However, if the Vivosmart HR's light really bothers you that much, there are two ways to switch off the heart rate sensor before you go to bed.

To disable the heart rate sensor, you can either disable the Heart Rate monitor or Activity Tracking altogether.

To disable the heart rate monitor:

1. Press the physical button on the fitness tracker, and then swipe to Settings.

2. Swipe to Heart Rate > Heart Rate On. Tap the ON switch to disable.

To disable all activity tracking:

1. Press the physical button on the fitness tracker, and then swipe to Settings.

2. Swipe to Activity Tracking > Activity Track. Tap the ON switch to disable…

Quick Fix: USB OTG, USB Keyboards and HP Stream 8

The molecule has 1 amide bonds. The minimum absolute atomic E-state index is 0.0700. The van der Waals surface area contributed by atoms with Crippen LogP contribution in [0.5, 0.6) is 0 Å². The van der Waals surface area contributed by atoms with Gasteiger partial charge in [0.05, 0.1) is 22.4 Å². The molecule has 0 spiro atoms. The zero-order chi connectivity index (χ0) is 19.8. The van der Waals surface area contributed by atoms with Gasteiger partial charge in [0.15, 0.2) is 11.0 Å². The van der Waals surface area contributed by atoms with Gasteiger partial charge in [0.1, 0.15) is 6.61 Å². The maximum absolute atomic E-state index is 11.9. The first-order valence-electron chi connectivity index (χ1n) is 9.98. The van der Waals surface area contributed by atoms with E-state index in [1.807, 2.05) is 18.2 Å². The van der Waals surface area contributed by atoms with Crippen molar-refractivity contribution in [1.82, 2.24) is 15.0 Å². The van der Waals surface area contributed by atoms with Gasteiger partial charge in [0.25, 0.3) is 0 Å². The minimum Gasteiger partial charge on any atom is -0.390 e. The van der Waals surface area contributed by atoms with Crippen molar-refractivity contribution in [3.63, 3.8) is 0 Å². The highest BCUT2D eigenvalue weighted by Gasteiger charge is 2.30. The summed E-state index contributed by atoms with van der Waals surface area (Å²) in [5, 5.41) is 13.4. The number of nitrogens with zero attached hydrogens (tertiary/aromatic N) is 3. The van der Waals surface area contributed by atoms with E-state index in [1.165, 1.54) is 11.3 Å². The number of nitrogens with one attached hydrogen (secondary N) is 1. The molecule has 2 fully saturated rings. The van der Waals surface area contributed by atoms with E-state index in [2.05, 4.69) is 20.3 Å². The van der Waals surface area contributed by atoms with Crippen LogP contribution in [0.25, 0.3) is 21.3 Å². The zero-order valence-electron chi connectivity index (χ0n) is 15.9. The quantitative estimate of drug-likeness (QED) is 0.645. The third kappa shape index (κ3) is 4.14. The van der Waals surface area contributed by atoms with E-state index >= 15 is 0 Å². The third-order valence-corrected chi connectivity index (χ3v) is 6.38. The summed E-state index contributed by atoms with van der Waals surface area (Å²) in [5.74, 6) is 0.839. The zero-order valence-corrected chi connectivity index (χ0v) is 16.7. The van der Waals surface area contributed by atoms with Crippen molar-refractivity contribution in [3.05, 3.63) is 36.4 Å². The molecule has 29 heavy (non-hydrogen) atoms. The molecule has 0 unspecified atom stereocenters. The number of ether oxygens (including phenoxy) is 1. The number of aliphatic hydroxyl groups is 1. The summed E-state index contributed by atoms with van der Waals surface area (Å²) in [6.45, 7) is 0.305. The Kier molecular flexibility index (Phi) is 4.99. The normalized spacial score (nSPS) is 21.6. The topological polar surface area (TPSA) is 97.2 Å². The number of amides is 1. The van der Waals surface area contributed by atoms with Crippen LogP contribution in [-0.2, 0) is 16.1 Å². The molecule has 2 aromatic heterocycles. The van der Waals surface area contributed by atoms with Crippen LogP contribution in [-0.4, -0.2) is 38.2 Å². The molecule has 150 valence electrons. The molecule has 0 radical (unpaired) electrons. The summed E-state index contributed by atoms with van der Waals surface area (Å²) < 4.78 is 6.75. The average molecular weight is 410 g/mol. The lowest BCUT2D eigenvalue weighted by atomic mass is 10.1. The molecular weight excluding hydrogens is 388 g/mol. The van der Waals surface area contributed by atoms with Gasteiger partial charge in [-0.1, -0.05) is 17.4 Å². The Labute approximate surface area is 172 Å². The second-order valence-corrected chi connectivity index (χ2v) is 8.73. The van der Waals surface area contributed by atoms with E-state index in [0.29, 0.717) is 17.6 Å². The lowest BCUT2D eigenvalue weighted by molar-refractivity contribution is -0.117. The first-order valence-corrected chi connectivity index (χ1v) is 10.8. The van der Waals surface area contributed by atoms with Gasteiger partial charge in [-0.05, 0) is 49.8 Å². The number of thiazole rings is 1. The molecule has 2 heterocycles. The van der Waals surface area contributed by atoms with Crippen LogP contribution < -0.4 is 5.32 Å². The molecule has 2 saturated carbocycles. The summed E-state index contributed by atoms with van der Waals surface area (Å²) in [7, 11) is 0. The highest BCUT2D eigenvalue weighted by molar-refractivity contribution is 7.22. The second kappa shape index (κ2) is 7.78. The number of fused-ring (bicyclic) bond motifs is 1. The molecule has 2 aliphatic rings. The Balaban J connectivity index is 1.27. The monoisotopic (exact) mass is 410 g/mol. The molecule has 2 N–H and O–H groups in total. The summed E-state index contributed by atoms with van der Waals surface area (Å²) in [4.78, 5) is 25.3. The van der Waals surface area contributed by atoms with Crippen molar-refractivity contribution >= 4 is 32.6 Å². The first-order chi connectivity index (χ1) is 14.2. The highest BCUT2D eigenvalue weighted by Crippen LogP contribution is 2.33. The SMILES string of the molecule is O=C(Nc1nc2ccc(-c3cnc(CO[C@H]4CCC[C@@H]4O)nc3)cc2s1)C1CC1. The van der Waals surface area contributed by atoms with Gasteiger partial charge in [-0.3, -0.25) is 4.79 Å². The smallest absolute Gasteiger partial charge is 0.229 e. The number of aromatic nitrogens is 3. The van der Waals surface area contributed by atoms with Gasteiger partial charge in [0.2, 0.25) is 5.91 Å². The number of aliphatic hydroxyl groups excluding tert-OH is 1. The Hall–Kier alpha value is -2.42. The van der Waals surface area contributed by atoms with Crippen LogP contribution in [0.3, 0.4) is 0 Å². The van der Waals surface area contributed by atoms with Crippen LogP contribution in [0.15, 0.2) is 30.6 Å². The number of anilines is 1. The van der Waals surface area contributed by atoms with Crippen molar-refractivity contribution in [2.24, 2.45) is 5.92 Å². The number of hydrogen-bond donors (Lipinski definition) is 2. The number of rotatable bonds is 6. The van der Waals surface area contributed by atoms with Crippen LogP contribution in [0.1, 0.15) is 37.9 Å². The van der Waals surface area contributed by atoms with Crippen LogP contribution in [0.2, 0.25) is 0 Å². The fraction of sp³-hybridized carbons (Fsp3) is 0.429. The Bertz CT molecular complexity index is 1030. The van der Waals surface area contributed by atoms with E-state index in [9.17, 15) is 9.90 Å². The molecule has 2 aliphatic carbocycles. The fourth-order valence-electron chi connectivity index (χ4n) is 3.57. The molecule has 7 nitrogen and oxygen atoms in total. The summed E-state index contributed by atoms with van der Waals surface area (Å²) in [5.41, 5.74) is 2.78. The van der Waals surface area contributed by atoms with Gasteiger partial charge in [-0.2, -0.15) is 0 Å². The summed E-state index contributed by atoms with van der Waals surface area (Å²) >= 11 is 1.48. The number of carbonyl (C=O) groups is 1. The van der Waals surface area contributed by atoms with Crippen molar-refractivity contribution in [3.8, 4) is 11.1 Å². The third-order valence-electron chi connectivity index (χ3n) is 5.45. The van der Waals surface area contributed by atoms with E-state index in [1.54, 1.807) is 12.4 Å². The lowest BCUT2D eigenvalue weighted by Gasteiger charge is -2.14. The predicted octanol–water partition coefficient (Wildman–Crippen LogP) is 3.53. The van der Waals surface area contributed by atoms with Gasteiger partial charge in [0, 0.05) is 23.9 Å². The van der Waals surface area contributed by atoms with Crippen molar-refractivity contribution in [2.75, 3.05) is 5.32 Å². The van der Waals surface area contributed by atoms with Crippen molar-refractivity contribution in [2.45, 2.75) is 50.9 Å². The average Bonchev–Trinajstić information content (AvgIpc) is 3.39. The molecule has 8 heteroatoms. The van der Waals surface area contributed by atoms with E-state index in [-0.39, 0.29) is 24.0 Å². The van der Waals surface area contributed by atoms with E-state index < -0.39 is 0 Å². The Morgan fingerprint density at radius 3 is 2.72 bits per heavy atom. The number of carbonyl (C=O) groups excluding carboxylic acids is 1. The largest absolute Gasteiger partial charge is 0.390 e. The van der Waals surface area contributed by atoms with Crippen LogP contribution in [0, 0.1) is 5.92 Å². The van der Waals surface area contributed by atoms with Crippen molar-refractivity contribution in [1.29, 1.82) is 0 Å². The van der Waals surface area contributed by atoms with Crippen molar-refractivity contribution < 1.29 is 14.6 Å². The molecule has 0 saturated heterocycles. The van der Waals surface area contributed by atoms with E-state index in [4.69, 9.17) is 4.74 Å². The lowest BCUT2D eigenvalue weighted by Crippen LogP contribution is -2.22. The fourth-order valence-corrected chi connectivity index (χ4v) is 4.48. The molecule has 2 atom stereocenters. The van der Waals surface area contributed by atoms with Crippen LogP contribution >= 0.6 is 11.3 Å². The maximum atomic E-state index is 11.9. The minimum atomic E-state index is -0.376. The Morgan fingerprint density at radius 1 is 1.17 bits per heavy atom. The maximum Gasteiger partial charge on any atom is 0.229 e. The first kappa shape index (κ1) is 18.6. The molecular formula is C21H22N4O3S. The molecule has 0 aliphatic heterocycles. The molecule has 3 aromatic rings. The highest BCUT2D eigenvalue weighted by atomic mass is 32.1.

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Q: My USB OTG connected to the HP Stream 8 works fine with USB storage drives, but when I connect a USB keyboard, it doesn't work.

The micro-USB connector of the HP Stream 8 tablet is notoriously loose. Depending on the quality of your USB On-the-Go adapter, the connector wiggles on the port.



If your USB keyboard isn't detected by Windows 10, perform the following steps:

1. Reseat the USB connector on the USB OTG cable and attempt to type on a desktop application such as Notepad, Word, or OneNote.

2. Disconnect the USB OTG adapter and reconnect the to the micro-USB port on the HP Stream 8 as firmly as possible. Ensure that the contact point of the USB OTG is not visible.



3. If the USB keyboard is still not working, physically rotate the tablet to portrait and then landscape again with the USB OTG adapter and USB keyboard connected.



By default, Windows 10 displays the touch keyboard when you tap any area on the screen which accepts text input, such as Cortana, search engines, or …